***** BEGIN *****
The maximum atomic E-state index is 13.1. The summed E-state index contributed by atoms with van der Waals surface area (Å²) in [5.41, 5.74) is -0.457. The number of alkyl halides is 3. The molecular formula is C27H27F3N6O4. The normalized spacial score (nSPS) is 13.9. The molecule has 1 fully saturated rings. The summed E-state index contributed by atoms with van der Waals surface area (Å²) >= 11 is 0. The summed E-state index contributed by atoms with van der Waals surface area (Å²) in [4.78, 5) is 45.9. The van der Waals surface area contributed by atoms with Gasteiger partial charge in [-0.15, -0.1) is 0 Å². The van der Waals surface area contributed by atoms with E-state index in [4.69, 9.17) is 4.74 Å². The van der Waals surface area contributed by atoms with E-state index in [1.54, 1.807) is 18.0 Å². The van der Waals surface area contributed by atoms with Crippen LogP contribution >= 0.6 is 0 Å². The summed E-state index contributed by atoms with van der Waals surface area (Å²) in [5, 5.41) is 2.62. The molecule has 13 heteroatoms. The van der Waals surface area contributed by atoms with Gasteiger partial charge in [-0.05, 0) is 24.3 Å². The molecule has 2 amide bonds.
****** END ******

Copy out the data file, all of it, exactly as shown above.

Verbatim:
The maximum atomic E-state index is 13.1. The summed E-state index contributed by atoms with van der Waals surface area (Å²) in [5.41, 5.74) is -0.457. The number of alkyl halides is 3. The molecular formula is C27H27F3N6O4. The normalized spacial score (nSPS) is 13.9. The molecule has 1 fully saturated rings. The summed E-state index contributed by atoms with van der Waals surface area (Å²) >= 11 is 0. The summed E-state index contributed by atoms with van der Waals surface area (Å²) in [4.78, 5) is 45.9. The van der Waals surface area contributed by atoms with Gasteiger partial charge in [-0.15, -0.1) is 0 Å². The van der Waals surface area contributed by atoms with E-state index in [4.69, 9.17) is 4.74 Å². The van der Waals surface area contributed by atoms with E-state index in [1.54, 1.807) is 18.0 Å². The van der Waals surface area contributed by atoms with Crippen LogP contribution >= 0.6 is 0 Å². The summed E-state index contributed by atoms with van der Waals surface area (Å²) in [5, 5.41) is 2.62. The molecule has 13 heteroatoms. The van der Waals surface area contributed by atoms with Gasteiger partial charge in [-0.05, 0) is 24.3 Å². The molecule has 2 amide bonds.